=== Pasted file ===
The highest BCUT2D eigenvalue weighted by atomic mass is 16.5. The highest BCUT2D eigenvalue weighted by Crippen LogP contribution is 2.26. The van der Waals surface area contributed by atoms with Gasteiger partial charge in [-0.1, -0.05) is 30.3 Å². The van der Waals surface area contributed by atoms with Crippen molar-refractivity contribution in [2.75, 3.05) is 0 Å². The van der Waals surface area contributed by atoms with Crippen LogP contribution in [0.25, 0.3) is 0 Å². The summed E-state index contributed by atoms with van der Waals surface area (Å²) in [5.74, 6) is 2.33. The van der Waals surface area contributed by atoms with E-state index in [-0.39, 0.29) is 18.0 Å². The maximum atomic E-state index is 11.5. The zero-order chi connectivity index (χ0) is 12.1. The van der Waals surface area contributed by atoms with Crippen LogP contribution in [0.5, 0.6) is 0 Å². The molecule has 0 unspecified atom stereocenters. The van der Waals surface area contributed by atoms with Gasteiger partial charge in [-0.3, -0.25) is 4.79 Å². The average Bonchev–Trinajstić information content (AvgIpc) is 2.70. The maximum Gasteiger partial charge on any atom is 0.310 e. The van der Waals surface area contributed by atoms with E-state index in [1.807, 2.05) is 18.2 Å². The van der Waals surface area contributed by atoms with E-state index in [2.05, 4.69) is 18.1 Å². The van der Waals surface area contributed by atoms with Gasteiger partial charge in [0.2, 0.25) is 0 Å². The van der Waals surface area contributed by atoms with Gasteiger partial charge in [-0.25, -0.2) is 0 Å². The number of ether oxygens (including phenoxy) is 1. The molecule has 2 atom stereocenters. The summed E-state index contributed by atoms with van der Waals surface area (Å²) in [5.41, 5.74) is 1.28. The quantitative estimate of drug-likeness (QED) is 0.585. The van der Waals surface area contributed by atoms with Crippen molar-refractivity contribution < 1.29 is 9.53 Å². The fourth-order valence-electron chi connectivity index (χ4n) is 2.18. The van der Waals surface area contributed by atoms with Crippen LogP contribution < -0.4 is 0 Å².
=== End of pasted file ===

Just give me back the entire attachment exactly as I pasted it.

The highest BCUT2D eigenvalue weighted by atomic mass is 16.5. The highest BCUT2D eigenvalue weighted by Crippen LogP contribution is 2.26. The van der Waals surface area contributed by atoms with Gasteiger partial charge in [-0.1, -0.05) is 30.3 Å². The van der Waals surface area contributed by atoms with Crippen molar-refractivity contribution in [2.75, 3.05) is 0 Å². The van der Waals surface area contributed by atoms with Crippen LogP contribution in [0.25, 0.3) is 0 Å². The summed E-state index contributed by atoms with van der Waals surface area (Å²) in [5.74, 6) is 2.33. The van der Waals surface area contributed by atoms with E-state index in [-0.39, 0.29) is 18.0 Å². The maximum atomic E-state index is 11.5. The zero-order chi connectivity index (χ0) is 12.1. The van der Waals surface area contributed by atoms with Crippen LogP contribution in [0.5, 0.6) is 0 Å². The molecule has 0 unspecified atom stereocenters. The van der Waals surface area contributed by atoms with Gasteiger partial charge in [-0.3, -0.25) is 4.79 Å². The average Bonchev–Trinajstić information content (AvgIpc) is 2.70. The maximum Gasteiger partial charge on any atom is 0.310 e. The van der Waals surface area contributed by atoms with E-state index in [1.807, 2.05) is 18.2 Å². The van der Waals surface area contributed by atoms with E-state index in [2.05, 4.69) is 18.1 Å². The van der Waals surface area contributed by atoms with Gasteiger partial charge in [0.2, 0.25) is 0 Å². The van der Waals surface area contributed by atoms with Gasteiger partial charge in [-0.25, -0.2) is 0 Å². The number of ether oxygens (including phenoxy) is 1. The molecule has 2 atom stereocenters. The summed E-state index contributed by atoms with van der Waals surface area (Å²) in [5.41, 5.74) is 1.28. The quantitative estimate of drug-likeness (QED) is 0.585. The van der Waals surface area contributed by atoms with Crippen molar-refractivity contribution < 1.29 is 9.53 Å². The fourth-order valence-electron chi connectivity index (χ4n) is 2.18. The van der Waals surface area contributed by atoms with Crippen LogP contribution < -0.4 is 0 Å².